• SB 426 establishes a civil rights division in the New Mexico Attorney General’s office that would have the authority to investigate, intervene and bring civil actions related to civil rights violations, according to nmlegis.gov. The bill is sponsored by Sen. Joseph Cervantes, D-Doña Ana, chair of the Senate Judiciary Committee. The bill passed the senate 23-15. The house vote was not available at press time.
  • HB 9: Unlawful Access to a Firearm by a Minor (Bennie’s Bill), co-sponsored by state Rep. Joanne Ferrary, D-Doña Ana, “protects kids from gun violence and senseless tragedies by holding adults accountable for reckless storage of firearms,” according to New Mexico House Democrats. Lujan Grisham signed HB 9 March 14. The bill passed the house 37-32 and the senate 24-16.
  • HB 306: Purchase of Firearms for Another, co-sponsored by state Rep. Ray Lara, D-Doña Ana, “makes it a felony to knowingly buy a gun for someone who can’t legally own it or intends to use it for a crime,” according to House Democrats. The bill passed the house 62-3 and the senate 28-10.
  • HB 27: Breast Exam Health Coverage, eliminates out-of-pocket costs for breast examinations. The bill passed the house 58-0 and the senate 35-0.
  • SB 310: Expands centers in New Mexico “to treat those in crisis as well as authorizing peace officers to bring individuals to these centers for evaluation rather than having to take them to the ER or jail,” according to House Democrats. The bill was sponsored by state Rep. Doreen Gallegos, D-Doña Ana. It passed the house 63-0 and the senate 35-0.
  • New Mexico Secretary of State Maggie Toulouse Oliver said three bills passed by the legislature “are big wins for voting access, election security and election administration in New Mexico.” The bills are HB 4: Voting Rights Protections (the New Mexico Voting Rights Act; sponsored by Lara and passed the house 41-26 and the senate 27-14); SB 180: Election Administration Changes, which passed the house 44-25 and the senate 23-13; and SB 43, Intimidation of Election Officials, which passed the house 62-1 and the senate 38-0.
  • HB 7: Reproductive and Gender Affirming Health Care Act “protects access to reproductive and gender-affirming health care by prohibiting counties and local municipalities from denying, restricting or discriminating against a person’s right to care,” according to House Democrats. Lujan Grisham signed HB 7 March 16. It passed the house 38-31 and the senate 23-15.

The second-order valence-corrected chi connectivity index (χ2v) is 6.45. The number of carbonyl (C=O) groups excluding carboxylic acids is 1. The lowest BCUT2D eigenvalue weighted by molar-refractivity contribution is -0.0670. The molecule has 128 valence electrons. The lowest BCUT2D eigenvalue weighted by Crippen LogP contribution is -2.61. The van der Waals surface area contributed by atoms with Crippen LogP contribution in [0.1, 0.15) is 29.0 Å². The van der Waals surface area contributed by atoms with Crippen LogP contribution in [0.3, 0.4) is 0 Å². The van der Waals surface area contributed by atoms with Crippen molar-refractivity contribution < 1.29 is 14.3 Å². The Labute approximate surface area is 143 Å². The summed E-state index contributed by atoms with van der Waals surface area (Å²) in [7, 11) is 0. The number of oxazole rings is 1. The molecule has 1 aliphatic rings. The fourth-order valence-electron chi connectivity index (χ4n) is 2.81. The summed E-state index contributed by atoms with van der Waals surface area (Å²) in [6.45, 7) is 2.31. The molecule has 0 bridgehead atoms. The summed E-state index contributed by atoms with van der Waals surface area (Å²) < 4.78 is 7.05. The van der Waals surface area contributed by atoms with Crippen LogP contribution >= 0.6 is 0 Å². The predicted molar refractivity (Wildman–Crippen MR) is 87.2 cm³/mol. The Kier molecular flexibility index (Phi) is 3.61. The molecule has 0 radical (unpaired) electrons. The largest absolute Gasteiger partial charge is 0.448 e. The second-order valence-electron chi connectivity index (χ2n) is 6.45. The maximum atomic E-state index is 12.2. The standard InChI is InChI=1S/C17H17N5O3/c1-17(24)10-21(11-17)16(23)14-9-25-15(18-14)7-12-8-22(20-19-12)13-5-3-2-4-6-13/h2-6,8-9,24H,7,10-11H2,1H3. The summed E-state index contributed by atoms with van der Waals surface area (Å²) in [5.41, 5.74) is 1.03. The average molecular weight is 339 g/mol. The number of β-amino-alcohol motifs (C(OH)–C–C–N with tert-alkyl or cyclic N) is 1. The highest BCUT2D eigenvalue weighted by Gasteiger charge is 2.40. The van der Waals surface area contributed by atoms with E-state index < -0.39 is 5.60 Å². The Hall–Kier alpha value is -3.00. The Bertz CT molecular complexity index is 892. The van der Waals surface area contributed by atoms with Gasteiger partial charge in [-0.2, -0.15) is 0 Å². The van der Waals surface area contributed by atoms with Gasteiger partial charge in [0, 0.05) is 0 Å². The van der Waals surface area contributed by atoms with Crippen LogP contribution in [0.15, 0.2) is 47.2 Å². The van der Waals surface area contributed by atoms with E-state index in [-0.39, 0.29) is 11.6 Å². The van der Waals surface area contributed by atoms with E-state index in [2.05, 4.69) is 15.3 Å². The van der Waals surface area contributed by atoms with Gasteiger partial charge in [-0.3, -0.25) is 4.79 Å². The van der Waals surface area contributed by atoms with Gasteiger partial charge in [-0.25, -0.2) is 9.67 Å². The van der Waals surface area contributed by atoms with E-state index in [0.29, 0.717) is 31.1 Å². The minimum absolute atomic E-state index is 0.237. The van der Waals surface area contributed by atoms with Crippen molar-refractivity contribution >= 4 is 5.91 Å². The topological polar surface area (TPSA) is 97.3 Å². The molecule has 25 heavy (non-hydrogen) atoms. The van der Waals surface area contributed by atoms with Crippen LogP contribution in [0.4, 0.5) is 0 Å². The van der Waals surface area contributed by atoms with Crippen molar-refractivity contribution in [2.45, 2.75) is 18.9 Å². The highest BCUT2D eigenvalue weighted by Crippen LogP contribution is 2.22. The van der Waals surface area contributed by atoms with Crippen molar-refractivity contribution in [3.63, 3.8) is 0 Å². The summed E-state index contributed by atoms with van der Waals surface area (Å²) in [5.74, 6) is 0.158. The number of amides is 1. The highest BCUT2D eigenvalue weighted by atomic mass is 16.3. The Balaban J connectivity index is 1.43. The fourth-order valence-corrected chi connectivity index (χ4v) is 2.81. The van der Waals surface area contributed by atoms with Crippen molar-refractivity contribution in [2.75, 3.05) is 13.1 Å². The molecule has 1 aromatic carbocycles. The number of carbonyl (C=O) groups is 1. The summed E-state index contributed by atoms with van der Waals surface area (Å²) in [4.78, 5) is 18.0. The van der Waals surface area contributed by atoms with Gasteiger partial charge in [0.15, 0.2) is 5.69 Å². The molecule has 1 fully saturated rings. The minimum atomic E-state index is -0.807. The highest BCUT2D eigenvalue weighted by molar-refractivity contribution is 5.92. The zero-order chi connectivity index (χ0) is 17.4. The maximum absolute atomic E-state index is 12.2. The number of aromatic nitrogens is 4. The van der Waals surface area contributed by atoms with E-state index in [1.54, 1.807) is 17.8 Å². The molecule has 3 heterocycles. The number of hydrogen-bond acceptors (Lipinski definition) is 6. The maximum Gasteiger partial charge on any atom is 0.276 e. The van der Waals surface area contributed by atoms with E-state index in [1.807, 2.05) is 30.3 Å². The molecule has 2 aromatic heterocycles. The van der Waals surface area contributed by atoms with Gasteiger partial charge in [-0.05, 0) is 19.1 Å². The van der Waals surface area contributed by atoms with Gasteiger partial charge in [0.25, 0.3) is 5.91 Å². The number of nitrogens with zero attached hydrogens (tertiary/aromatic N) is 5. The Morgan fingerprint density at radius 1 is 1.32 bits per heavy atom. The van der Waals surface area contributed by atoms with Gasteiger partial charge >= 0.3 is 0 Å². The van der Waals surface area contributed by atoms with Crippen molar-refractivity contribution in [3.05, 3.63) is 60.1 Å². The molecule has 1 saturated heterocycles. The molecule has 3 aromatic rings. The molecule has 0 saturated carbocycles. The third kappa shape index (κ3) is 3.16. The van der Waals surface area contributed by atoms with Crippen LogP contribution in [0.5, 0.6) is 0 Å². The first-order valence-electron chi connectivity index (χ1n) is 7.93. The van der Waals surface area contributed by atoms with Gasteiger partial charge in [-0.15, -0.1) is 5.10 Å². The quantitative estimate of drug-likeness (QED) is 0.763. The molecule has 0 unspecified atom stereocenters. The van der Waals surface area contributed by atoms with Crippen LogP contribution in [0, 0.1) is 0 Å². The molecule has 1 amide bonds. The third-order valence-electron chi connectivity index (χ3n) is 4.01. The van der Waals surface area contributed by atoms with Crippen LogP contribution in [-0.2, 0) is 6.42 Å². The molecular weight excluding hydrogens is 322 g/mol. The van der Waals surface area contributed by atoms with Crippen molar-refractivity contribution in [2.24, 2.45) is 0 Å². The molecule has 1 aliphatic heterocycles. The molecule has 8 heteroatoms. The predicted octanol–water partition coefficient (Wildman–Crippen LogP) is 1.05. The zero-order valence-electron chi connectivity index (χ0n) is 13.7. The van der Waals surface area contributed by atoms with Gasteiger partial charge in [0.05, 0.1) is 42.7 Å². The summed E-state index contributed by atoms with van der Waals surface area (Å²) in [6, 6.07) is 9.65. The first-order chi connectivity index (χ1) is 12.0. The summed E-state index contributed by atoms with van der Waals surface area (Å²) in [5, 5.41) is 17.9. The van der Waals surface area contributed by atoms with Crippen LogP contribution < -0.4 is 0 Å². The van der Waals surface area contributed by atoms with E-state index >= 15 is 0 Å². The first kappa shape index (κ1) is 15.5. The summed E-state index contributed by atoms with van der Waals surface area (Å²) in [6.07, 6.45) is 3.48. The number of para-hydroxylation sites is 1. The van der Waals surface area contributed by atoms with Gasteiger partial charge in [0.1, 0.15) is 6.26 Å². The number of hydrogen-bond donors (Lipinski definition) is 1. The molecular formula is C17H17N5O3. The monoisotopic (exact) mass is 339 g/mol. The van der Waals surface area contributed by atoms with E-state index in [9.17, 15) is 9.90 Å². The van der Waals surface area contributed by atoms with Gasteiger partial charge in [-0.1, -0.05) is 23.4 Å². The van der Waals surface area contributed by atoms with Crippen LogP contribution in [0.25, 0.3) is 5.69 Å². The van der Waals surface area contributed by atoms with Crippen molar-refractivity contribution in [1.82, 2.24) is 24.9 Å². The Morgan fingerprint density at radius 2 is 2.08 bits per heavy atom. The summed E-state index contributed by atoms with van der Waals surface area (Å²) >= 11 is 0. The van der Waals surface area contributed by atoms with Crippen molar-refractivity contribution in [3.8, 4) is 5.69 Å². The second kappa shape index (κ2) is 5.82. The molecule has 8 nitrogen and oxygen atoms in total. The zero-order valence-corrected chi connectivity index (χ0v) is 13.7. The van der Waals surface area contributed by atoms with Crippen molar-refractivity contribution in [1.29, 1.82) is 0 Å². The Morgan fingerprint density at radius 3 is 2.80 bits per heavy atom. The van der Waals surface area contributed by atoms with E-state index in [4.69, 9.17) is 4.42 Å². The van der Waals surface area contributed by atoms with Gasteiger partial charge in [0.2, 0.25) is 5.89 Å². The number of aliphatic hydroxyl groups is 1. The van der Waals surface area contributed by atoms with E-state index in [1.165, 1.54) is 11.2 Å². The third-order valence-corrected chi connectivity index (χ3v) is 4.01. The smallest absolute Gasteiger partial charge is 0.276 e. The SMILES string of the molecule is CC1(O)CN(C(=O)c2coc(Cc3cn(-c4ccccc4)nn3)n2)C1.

• HB 207: Expand Human Rights Act, “expands discrimination protections,” according to House Democrats. The bill was sponsored by Sen. Carrie Hamblen, D-Doña Ana. It passed the house 47-20 and the senate 26-10.
  • SB 182: The Litter Control and Beautification Act, “improves recycling and litter cleanup in New Mexico,” said Steinborn, who co-sponsored the bill with Crystal Diamond, R-Sierra, Luna, Hidalgo and Doña Ana. It passed the house 62-0 and the senate 37-0.
  • HB 8: Creative Industries Division in EDD, creates the division with the state Economic Development Department (NMEDD) “to spur the growth of New Mexico’s creative industries and diversity the state’s economy,” according to House Democrats. Steinborn sponsored the bill. It passed the house 56-10 and the senate 30-2.
  • HB 118: Create Office of Entrepreneurship, creates the office in NMEDD “to provide greater support and resources for budding business owners in New Mexico,” according to House Democrats. Gallegos sponsored the bill. It passed the house 54-1 and the senate 32-4.
  • HB 139: Flexibility in Fines and Fees “ensures that courts consider an individual’s ability to pay when imposing fines and fees.” Sponsored by state Rep. Micaela Lara Cadena, D-Doña Ana. It passed the house 42-18 and the senate 35-1.
  • HB 15: Special Immigrant Juvenile Classification “creates a path for young migrants, for whom returning to their home country is not in their best interest, to safely stay in the United States,” according to House Democrats. It passed the house 64-0 and the senate 33-6.
  • HB 314: Cannabis Record Expungement, “streamlines expungement of criminal records for acts no longer prohibited with the legalization of adult-use cannabis,” according to House Democrats. It passed the house 51-5 and the senate 34-8.